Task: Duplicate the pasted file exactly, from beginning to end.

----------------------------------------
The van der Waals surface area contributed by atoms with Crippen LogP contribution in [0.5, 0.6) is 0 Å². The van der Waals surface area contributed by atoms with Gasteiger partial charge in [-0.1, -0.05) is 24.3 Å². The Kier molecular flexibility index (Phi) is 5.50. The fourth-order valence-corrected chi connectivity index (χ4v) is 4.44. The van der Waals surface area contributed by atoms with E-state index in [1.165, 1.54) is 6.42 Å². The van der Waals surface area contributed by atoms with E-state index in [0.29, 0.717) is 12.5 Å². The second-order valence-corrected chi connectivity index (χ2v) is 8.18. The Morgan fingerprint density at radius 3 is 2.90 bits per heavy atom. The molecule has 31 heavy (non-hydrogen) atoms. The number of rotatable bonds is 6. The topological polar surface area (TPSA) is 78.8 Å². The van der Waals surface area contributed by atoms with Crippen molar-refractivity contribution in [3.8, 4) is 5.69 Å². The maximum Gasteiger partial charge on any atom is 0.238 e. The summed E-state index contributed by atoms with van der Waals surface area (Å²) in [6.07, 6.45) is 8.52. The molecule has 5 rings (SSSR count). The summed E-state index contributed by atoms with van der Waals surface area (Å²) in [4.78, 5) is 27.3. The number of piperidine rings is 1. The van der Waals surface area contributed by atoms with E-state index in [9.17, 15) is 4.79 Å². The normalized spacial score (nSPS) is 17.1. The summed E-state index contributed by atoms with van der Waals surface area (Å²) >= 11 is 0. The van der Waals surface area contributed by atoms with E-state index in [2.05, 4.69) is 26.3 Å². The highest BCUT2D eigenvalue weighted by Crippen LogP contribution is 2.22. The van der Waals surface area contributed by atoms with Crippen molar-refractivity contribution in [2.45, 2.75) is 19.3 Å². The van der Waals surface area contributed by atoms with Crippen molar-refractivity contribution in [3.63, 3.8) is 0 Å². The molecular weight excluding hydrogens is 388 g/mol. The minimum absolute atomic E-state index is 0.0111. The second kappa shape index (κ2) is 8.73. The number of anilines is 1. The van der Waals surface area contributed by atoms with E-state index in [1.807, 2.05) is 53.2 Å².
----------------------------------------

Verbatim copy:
The van der Waals surface area contributed by atoms with Crippen LogP contribution in [0.5, 0.6) is 0 Å². The van der Waals surface area contributed by atoms with Gasteiger partial charge in [-0.1, -0.05) is 24.3 Å². The Kier molecular flexibility index (Phi) is 5.50. The fourth-order valence-corrected chi connectivity index (χ4v) is 4.44. The van der Waals surface area contributed by atoms with E-state index in [1.165, 1.54) is 6.42 Å². The van der Waals surface area contributed by atoms with E-state index in [0.29, 0.717) is 12.5 Å². The second-order valence-corrected chi connectivity index (χ2v) is 8.18. The Morgan fingerprint density at radius 3 is 2.90 bits per heavy atom. The molecule has 31 heavy (non-hydrogen) atoms. The number of rotatable bonds is 6. The topological polar surface area (TPSA) is 78.8 Å². The van der Waals surface area contributed by atoms with Crippen molar-refractivity contribution in [3.8, 4) is 5.69 Å². The maximum Gasteiger partial charge on any atom is 0.238 e. The summed E-state index contributed by atoms with van der Waals surface area (Å²) in [6.07, 6.45) is 8.52. The molecule has 5 rings (SSSR count). The summed E-state index contributed by atoms with van der Waals surface area (Å²) in [4.78, 5) is 27.3. The number of piperidine rings is 1. The van der Waals surface area contributed by atoms with E-state index in [9.17, 15) is 4.79 Å². The normalized spacial score (nSPS) is 17.1. The summed E-state index contributed by atoms with van der Waals surface area (Å²) >= 11 is 0. The van der Waals surface area contributed by atoms with E-state index in [2.05, 4.69) is 26.3 Å². The highest BCUT2D eigenvalue weighted by Crippen LogP contribution is 2.22. The van der Waals surface area contributed by atoms with Crippen molar-refractivity contribution in [2.45, 2.75) is 19.3 Å². The van der Waals surface area contributed by atoms with Crippen molar-refractivity contribution in [3.63, 3.8) is 0 Å². The molecular weight excluding hydrogens is 388 g/mol. The minimum absolute atomic E-state index is 0.0111. The second kappa shape index (κ2) is 8.73. The number of anilines is 1. The van der Waals surface area contributed by atoms with E-state index in [1.807, 2.05) is 53.2 Å².